A new kåsa/guksi

I have just completed a new kåsa.   Guksi (pronounced gooksee) is the Sámi name for a wooden coffee cup.

I made it out of a 15 year old Birch bur given to me by my neighbour and it was bloody hard work to carve (especially the inside)!!

The dark lines are caused by a fungus that would have been growing in the tree

I have soaked the cup in rapeseed oil to bring out the patterning in the wood

In the next issue of “The Bushcraft Magazine” (coming out very soon) I write about how to make a kåsa

Another knife and kåsa

Unfortunately I did not make it to my parents for Christmas and now fly there on 29th.

My neighbour has given me a beautiful oil painting he has done for me, of a Common Crane or Trana på svenska.

In return I have made this kåsa/kuksa for him

I have also just completed a knife using Reindeer horn, water buffalo horn and Birch bur.

James…. I have been selling my knives on my website but I only have these two left now.  If you are interested in either drop me an email and we can agree a price.

Large Alder Bur Kasa/Kuksa – Part 2

Unfortunately as I carved into the wood I found a flaw inside

It’s rather more obvious from the outside

Based on previous experience, I was certain that the kasa would crack here as it dried so I decided not to carve any thinner but instead worked on the shape.

Even if it did crack it was worth continuing to increase my knowledge and skills in working with bur wood and carving.  And after another hours work the shape was looking good.

A couple more hours of sanding and polishing with cotton cloth and it was just about completed

I completed it by cutting in some minimal patterning with a knife and then oiled it to lift out the patterns in the wood.  The kasa holds 3/4 litre of liquad.

I had a small piece of bur left over so I also made four year old Emma her first kasa

and engraved an “E” on the handle to personalise it for her

Large Alder Bur Kasa/Kuksa – Part 1

I’ve wanted to try and make a large kasa for some time and after an area of trees had been cleared on one of our reserves I found a large bur on an Alder (Alnus glutinosa) stump, which I removed with a chainsaw.

I removed the outer bark and using my Fiskars hatchet cut cut away faults and flaws until I reached good wood.  Then I marked the size and shape of the kasa I wanted to carve from the bur.

Using my gouge

I began to shape the inside of the bowl and after a couple of  hours work it looked like this

and after another hour it looked like this

I continued using my hatchet to shape the underside

The patterning in the bur is beautiful

and after another couple of hours work the kasa was really starting to take shape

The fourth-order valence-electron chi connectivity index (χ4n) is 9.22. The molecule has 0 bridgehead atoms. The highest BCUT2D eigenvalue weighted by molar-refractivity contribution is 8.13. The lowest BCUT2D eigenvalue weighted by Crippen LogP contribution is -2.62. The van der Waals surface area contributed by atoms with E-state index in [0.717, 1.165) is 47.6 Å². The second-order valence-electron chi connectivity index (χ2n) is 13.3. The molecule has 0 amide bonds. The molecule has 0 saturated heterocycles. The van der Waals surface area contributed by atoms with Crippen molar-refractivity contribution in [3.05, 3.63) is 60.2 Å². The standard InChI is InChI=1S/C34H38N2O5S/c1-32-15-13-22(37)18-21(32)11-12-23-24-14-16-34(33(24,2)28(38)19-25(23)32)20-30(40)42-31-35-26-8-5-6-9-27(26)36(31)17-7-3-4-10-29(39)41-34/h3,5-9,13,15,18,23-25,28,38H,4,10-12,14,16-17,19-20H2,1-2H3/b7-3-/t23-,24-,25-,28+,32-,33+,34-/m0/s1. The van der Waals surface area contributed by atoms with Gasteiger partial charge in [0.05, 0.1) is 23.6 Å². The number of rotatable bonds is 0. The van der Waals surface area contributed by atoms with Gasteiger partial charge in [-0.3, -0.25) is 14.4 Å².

Common Darter Dragonfly

The Common Darter Dragonfly (Sympetrum striolatum) is one of the smaller British species of dragonflies.  The male is a rich bright red in colour

and the female varies from shades of green to orange and even red when mature.  This individual has just emerged from life as a larvae living below water.

The Common Darter is on the wing from the middle of June here in the East of England and when I first became interested in wildlife and nature conservation, books stated “June – October” and it is the last dragonfly species you will see in the year.  In the early 90’s I can remember recording this species into the first few days of November and this year 16 -17 years later my last date was 26th November and I expect within the next 5 years they will be recorded into the first few days of December.

In late autumn they are always looking for somewhere bright and warm to sit and absorb the suns heat

Flexcut interchangeable Tools

My third recent purchase was a set of interchangeable carving tools made by Flexcut.  I bought their quick connect palm handle and then from their range of tools selected four that I thought would be most useful.

Three are from their #6 sweeps and one from their spoon gouges range.

The handle is comfortable to hold and the blades fit securely into it.  I used them to carve this spoon out of a piece of Almond wood

and I tried to carve a cup out of a piece of Apple wood

The spoon gouge is the ideal shape for carving a cup but the cutting blade is only 7/16 inch wide and so it would take hours to carve a cup.  The #6 sweeps have wider cutting blades but the shape of the gouge is flat rather than curved and so they are not ideally shaped for carving a curved cup.  In the picture below the spoon gouge is at the front and the #6 sweep at the back

I contacted Flexcut to ask if they have a larger spoon gouge set or would consider making them for those of us who make cups but unfortunately like so many companies who have a potentially good product they did not respond to my query……UPDATE! Flexcut have emailed today (25/11/09) and it this time they do not have a gouge suited to making cups.

A friend who is an agricultural engineer agreed to try and re-profile the 1 inch #6 sweep

Firstly he heated it

and then re-shaped it

I need to sharpen and hone the cutting edge and I will then test it and let you know how I get on.